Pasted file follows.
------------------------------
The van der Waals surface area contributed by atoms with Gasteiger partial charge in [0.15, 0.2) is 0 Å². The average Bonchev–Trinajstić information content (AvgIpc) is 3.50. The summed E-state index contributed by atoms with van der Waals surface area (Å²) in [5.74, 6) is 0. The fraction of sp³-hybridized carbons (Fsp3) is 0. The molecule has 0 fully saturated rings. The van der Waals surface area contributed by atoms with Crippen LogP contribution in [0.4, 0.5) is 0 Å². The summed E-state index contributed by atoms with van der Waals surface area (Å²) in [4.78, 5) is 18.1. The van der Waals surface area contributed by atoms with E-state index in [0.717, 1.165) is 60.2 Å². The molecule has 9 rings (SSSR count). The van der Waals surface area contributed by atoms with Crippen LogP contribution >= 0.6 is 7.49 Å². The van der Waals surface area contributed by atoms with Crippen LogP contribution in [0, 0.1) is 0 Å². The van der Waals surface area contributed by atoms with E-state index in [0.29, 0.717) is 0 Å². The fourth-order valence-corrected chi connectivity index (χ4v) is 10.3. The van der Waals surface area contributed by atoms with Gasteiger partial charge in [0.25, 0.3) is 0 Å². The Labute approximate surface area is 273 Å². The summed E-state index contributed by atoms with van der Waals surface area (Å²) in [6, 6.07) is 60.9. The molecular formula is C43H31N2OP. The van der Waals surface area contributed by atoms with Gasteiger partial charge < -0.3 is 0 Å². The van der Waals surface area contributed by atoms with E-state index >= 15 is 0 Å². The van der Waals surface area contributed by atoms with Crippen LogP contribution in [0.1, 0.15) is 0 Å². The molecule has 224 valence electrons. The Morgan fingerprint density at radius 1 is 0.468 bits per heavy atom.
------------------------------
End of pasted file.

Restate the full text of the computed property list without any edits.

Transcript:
The van der Waals surface area contributed by atoms with Gasteiger partial charge in [0.15, 0.2) is 0 Å². The average Bonchev–Trinajstić information content (AvgIpc) is 3.50. The summed E-state index contributed by atoms with van der Waals surface area (Å²) in [5.74, 6) is 0. The fraction of sp³-hybridized carbons (Fsp3) is 0. The molecule has 0 fully saturated rings. The van der Waals surface area contributed by atoms with Crippen LogP contribution in [0.4, 0.5) is 0 Å². The summed E-state index contributed by atoms with van der Waals surface area (Å²) in [4.78, 5) is 18.1. The van der Waals surface area contributed by atoms with E-state index in [0.717, 1.165) is 60.2 Å². The molecule has 9 rings (SSSR count). The van der Waals surface area contributed by atoms with Crippen LogP contribution >= 0.6 is 7.49 Å². The van der Waals surface area contributed by atoms with Crippen LogP contribution in [0, 0.1) is 0 Å². The van der Waals surface area contributed by atoms with E-state index in [0.29, 0.717) is 0 Å². The fourth-order valence-corrected chi connectivity index (χ4v) is 10.3. The van der Waals surface area contributed by atoms with Gasteiger partial charge in [0.25, 0.3) is 0 Å². The Labute approximate surface area is 273 Å². The summed E-state index contributed by atoms with van der Waals surface area (Å²) in [6, 6.07) is 60.9. The molecular formula is C43H31N2OP. The van der Waals surface area contributed by atoms with Gasteiger partial charge < -0.3 is 0 Å². The van der Waals surface area contributed by atoms with E-state index >= 15 is 0 Å². The van der Waals surface area contributed by atoms with Crippen LogP contribution in [0.1, 0.15) is 0 Å². The molecule has 224 valence electrons. The Morgan fingerprint density at radius 1 is 0.468 bits per heavy atom.